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Jan 9, 2024
Poinsettias, Christmas Potted Bulbs, Fall Perennials: Order Now

January is the time to begin thinking of the holidays for next season. We’re talking about Poinsettias and Christmas Bulbs, such as Amaryllis.

Echinacea photo next to a cinnamon poinsettia, next to an amaryllis flower

It’s easier to order now when things are still fresh in your mind about what worked, what didn’t sell, and which ones were winning varieties.

Poinsettias

Be sure to order your unrooted cuttings and rooted liners in spring/summer for Christmas production. Check out our Tech On Demand videos to help with preparation and growing tips. Here, in Part 1, see the beginning of your Poinsettia crop starting with sanitation and URC Handling.

Advice from Territory Manager James Doukas: Order what you know works in your greenhouse. Trial what is new or what may be interesting to add to your program. Never jump into a core red without trialing it at your own facility, in your own system. Timing and regionality are very important factors to consider, but desired finished specs (height, ppp, etc.) are equally as important.

Recommendations: Christmas Candle is a newer variety for growers that want a larger bract with vigor to finish a 6-10” size, timing right after Black Friday. Christmas Bells is great for a grower that wants a durable 4-8” poinsettia that sleeves like a dream, and is early to color and late to pollen timing late (week47 and week48).


Amaryllis Bulbs

Rising in popularity as cut flowers, these seasonal bulbs produce lovely flowers for the holiday season. Customers should place their orders in the spring. Check out this Amaryllis catalog for more information.

 

Fall Perennials

In addition to holiday varieties, it's also time to get your orders ready for 2024 Fall Perennials.

Advice from Product Representative Chris Fifo: Order from your favorite supplier early! It is not uncommon to plan a Fall Perennial program and order inputs in February/March to have the best chance to secure desired varieties and quantities, especially when it comes to tissue culture propagated crops like Echinacea Sombrero and Heuchera Carnival.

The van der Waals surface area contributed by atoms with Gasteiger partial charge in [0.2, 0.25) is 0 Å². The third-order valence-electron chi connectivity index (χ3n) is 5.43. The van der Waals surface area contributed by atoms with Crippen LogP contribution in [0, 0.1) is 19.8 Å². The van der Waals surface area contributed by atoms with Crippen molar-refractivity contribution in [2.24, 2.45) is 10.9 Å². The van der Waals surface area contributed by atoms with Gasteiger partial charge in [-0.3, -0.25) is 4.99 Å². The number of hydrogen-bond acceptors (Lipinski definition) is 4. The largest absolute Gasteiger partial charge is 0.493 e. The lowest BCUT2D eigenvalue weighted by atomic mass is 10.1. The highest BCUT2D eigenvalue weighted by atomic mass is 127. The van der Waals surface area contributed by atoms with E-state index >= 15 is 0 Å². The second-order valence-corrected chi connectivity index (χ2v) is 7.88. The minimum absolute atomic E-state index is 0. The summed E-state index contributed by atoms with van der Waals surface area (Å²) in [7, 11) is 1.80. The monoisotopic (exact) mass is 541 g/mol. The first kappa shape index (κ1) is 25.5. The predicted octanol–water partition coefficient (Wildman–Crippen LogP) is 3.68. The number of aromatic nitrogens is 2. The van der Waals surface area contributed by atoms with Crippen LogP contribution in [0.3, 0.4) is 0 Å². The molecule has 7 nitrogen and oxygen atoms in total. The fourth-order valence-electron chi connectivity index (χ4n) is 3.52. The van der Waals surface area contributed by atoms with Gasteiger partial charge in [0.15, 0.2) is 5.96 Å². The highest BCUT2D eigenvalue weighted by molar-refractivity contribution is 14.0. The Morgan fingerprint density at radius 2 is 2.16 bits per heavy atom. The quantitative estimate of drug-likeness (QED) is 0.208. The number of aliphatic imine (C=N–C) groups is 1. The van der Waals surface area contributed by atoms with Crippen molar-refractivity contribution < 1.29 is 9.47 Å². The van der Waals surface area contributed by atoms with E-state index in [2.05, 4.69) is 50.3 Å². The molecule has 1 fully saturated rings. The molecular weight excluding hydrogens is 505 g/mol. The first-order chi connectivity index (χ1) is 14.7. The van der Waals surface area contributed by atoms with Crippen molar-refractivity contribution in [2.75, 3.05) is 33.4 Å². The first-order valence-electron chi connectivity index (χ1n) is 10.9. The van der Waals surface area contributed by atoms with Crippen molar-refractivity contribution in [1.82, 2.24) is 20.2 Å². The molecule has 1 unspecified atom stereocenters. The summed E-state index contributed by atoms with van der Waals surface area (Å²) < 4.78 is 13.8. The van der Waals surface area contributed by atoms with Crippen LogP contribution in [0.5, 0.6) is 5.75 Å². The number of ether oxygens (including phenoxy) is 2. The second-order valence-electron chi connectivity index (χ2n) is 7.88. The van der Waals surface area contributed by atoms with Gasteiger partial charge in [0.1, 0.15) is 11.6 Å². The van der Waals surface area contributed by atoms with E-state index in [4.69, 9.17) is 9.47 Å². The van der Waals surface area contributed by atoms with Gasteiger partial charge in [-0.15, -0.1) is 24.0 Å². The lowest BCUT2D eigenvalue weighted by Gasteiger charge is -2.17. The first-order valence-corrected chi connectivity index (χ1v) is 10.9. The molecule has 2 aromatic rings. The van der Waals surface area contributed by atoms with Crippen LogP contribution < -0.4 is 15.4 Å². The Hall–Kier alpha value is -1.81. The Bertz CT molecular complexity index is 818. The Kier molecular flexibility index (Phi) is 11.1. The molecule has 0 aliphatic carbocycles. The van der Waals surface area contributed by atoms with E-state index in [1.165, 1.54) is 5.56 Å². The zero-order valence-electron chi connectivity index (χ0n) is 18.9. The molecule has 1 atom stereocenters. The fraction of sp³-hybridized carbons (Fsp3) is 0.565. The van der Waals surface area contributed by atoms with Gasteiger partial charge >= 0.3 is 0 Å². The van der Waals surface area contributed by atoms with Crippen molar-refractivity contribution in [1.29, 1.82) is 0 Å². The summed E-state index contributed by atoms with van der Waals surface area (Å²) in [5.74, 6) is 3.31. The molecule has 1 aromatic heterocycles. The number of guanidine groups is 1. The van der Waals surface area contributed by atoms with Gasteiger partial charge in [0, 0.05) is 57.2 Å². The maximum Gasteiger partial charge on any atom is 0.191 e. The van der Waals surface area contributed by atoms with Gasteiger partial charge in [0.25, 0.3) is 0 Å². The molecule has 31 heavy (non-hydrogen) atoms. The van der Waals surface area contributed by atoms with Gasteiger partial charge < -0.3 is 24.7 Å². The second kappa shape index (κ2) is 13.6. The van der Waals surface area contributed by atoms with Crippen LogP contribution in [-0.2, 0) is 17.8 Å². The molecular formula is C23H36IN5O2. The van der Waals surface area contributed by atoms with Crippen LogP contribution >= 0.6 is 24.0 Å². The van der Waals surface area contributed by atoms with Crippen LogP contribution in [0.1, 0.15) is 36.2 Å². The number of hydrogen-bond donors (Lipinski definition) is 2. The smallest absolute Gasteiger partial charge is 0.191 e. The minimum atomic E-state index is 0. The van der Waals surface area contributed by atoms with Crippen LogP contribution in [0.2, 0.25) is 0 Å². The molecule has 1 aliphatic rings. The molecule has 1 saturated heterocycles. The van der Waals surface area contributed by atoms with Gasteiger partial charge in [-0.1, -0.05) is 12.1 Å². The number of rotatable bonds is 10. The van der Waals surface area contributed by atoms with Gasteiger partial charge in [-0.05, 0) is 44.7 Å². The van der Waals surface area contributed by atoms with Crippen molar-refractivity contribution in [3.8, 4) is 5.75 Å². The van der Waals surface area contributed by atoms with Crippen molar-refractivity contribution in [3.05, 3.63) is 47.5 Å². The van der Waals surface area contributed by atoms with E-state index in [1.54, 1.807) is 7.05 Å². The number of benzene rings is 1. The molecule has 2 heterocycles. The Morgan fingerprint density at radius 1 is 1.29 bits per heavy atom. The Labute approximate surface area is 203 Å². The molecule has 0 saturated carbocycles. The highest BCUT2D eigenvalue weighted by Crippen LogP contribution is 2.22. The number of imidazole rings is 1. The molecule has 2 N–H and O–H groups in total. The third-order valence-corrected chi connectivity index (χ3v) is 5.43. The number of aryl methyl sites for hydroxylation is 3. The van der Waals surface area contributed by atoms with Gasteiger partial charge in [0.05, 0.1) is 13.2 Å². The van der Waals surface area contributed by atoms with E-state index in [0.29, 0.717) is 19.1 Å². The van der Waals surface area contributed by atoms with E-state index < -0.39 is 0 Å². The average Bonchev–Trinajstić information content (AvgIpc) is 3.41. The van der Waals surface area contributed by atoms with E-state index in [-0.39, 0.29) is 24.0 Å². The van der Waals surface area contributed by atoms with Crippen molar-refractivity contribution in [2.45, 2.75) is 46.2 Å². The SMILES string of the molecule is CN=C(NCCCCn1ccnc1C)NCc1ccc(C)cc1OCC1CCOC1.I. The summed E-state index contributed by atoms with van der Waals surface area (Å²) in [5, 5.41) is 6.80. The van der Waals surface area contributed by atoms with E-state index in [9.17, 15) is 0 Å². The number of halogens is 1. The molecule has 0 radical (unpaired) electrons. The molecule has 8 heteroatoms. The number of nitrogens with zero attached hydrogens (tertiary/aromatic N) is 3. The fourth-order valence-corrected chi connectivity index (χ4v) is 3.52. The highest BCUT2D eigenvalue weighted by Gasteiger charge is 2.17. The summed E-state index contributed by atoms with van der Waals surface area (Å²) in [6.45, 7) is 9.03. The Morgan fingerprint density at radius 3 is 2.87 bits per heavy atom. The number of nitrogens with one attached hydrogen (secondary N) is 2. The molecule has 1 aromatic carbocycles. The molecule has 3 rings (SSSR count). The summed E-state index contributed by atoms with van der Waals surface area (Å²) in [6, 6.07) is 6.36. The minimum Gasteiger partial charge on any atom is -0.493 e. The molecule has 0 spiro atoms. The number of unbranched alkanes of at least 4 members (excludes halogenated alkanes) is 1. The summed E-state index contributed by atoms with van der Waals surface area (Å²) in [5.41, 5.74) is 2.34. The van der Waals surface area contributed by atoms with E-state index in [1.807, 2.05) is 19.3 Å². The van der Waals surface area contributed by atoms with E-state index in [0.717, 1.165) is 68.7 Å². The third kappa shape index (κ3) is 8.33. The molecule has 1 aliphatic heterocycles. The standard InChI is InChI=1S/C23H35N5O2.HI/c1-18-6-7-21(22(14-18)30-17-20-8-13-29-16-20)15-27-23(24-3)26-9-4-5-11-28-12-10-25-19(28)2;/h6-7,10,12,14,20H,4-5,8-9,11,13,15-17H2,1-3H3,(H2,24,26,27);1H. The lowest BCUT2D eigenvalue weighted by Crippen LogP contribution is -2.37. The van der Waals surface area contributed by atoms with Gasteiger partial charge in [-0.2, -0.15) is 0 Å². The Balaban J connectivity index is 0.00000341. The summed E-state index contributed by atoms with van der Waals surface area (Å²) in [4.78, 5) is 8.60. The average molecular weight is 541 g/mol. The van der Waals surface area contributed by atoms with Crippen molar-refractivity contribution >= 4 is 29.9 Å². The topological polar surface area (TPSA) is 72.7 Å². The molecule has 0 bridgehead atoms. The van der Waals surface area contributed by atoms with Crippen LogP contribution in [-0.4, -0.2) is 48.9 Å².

Customers should evaluate their Fall market for the optimal sales window. Chris has found far northern regions, such as Minnesota, North Dakota, or upstate New York, start their markets much earlier due to the shortened growing season. Northern markets are prime around back-to-school time. As for the Midwest, Fall programs are strong generally beginning Labor Day for about six weeks. Southern markets don’t really begin until October, and can sometimes extend to Thanksgiving. In many markets, Perennial deliveries often accompany mum sales, since they don’t drive foot traffic in the Fall on their own.

The first-year-flowering scheduling tool gives some very good specific recommendations. Be aware of those "long day" Perennials, such as Echinacea, Phlox paniculata, Asclepias, or Fall Asters. As days get shorter in the Fall, these crops will take longer and longer to finish. If planted too late in the Summer, they will not come into flower without the grower using artificial long-day lighting.

For example, Echinacea planted before July 1 will finish in 8-10 weeks. If planted mid to late July, for southern growers with later markets, Echinacea will take 10-12 weeks to finish. If trying to finish for end of September, after the Fall equinox, daylength is getting too short for flower development on these crops.

Contact your Ball Seed sales rep or Ball ColorLink associate for information on availability. To order now, log into WebTrack or call 800 879-BALL for immediate assistance.

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